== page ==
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Photo of a prototype of the biosensor that's still in development. // Photo courtesy of the Schulich School of Engineering.

U of C researchers working on novel diagnostic tool for COVID-19

By Mitali Pradhan, April 19 2020—

Researchers at the University of Calgary are looking to reduce in-person contact with individuals suspected to be infected with SARS-CoV-2 while still effectively testing for the virus. The researchers leading this project are Dr. Amir Sanati-Nezhad from the Schulich School of Engineering and Dr. Dongyan Niu from the Faculty of Veterinary Medicine at the University of Calgary. 

Their main aim is to develop the CoV-Sense platform to rapidly and early detection of COVID-19 and to inform strategies to mitigate the spread of the virus. The research project centers around the development of ultrasensitive and rapid microfluid biosensors which can be applied for clinical diagnosis and management of COVID-19. For these purposes, researchers have been awarded nearly $800 thousand from the Canadian Institutes of Health Research (CIHR) COVID-19 funding. 

“We are developing assays for a rapid test for COVID-19 in collaboration with several researchers, health centers, and medical device companies,” stated Dr. Sanati-Nehzad. “We are expecting to have this test available for COVID-19 in 3–4 months.”

Currently, standard polymerase chain reaction (PCR) and optical immunoassays are used. This novel diagnostic method uses electrochemical sensing methods to detect relevant target genes and antibodies. The chip can carry out the process of sample preparation, molecular extraction and target detection automatically. Due to an expected shortage of supplies, researchers are also exploring options such as self-collection of nasal swabs. Therefore, this test can be completed remotely with a handheld biosensor while transmitting results to health officials rapidly. The patient and health system is notified of the test results using an app and a server. A second confirmatory test will be completed if an individual tests positive. The biosensor will first be tested with an avian coronavirus to investigate its ability to detect the COVID-19 coronavirus.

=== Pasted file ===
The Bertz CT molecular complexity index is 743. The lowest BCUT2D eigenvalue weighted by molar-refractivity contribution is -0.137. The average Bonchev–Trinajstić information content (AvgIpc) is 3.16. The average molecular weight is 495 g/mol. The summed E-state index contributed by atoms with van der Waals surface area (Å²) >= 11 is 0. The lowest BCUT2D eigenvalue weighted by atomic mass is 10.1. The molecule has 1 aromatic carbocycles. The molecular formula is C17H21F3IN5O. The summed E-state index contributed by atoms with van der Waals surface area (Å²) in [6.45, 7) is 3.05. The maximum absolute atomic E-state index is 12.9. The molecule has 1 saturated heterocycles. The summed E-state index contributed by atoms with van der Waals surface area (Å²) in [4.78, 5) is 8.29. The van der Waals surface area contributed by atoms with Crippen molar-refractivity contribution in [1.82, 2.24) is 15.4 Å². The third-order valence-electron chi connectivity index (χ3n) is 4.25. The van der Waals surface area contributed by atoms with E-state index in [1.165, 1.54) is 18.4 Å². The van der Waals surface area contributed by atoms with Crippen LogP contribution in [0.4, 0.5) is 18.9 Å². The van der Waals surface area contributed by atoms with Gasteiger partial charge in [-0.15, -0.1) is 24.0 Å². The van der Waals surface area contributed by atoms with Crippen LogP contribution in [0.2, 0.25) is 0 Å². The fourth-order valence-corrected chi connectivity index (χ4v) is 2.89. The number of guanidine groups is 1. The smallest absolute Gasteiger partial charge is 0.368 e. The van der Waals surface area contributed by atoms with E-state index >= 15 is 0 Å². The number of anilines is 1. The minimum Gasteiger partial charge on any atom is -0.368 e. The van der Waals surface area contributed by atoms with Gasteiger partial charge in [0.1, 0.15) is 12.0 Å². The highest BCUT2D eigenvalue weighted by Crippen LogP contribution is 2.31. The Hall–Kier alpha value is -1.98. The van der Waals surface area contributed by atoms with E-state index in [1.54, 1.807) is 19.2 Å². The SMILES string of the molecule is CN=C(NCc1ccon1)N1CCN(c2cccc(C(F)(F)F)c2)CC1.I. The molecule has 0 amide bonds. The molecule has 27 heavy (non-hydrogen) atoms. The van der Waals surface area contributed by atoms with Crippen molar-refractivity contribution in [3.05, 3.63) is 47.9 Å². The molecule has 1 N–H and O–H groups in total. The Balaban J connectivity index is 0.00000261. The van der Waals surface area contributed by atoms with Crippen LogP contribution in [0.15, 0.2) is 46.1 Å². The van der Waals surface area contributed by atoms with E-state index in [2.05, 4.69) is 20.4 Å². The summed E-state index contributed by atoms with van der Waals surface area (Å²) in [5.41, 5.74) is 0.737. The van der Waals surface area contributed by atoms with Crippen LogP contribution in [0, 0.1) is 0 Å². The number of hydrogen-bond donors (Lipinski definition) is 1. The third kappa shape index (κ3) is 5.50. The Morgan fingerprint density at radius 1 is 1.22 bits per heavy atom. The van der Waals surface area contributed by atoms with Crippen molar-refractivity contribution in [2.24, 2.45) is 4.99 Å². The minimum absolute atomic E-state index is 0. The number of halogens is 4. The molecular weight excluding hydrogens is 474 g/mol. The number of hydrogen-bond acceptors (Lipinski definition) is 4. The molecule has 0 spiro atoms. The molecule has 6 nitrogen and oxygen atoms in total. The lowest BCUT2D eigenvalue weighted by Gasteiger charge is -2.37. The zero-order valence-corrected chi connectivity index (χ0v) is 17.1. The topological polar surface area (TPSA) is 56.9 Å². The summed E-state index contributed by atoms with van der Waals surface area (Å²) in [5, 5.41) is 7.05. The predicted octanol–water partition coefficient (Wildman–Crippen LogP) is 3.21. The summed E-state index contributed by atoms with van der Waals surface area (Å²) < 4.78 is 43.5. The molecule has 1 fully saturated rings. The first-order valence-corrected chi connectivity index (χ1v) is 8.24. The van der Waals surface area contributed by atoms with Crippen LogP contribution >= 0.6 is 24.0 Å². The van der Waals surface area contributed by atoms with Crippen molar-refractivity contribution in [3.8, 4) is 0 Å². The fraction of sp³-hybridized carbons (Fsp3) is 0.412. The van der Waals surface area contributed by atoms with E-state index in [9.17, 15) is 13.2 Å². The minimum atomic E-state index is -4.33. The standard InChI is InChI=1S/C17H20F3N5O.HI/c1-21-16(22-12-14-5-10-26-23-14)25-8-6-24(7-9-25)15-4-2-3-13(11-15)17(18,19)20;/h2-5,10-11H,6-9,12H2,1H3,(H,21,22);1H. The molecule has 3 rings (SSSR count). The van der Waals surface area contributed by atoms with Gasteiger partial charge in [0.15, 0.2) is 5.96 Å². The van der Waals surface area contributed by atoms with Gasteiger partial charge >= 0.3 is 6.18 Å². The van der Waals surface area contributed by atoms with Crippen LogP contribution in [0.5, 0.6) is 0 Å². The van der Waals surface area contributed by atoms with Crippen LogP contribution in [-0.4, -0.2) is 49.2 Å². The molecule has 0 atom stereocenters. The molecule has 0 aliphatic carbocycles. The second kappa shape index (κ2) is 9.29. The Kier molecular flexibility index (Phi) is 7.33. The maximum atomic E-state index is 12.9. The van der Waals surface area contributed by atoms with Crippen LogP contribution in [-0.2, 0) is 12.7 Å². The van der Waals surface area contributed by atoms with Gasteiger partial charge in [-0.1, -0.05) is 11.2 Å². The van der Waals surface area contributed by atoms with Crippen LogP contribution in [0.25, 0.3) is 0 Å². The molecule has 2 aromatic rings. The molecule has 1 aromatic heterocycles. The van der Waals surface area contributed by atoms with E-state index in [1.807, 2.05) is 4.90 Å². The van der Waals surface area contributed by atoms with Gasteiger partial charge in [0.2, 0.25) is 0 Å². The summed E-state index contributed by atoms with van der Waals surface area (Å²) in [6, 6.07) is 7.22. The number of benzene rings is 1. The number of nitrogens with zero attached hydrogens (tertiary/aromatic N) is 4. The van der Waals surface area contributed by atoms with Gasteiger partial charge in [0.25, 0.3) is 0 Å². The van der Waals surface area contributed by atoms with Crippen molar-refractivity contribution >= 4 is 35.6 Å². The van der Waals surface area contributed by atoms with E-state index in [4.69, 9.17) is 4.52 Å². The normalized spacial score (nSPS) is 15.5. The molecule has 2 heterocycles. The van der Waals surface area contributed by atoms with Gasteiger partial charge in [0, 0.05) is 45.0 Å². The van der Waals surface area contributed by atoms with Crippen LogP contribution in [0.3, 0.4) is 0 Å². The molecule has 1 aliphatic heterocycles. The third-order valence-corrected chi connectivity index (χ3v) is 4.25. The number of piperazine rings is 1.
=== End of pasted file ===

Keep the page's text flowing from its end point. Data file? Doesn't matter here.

“The proposed technology can be widely applied and provide cost effective, point-of-care testing for remote communities with limited resources of accessing standard diagnosis tools,” stated Dr. Niu.

Success of this work will allow for the implementation of these nano-biosensors to effectively diagnose COVID-19 early and in a timely manner. This has the potential to expedite analysis of samples resulting in more effective disease management and reduced transmission. 

This new diagnostic tool has the potential to provide mass testing of large populations with its rapid yet simple method of testing. This shows promise for fast diagnosis and, consequently, better management of infected individuals to prevent the transmission of the disease. 

Photo of Dr. Amir Sanati-Nezhad in his lab where he is testing and developing the COVID-19 biosensor. // Photo courtesy of the Schulich School of Engineering.

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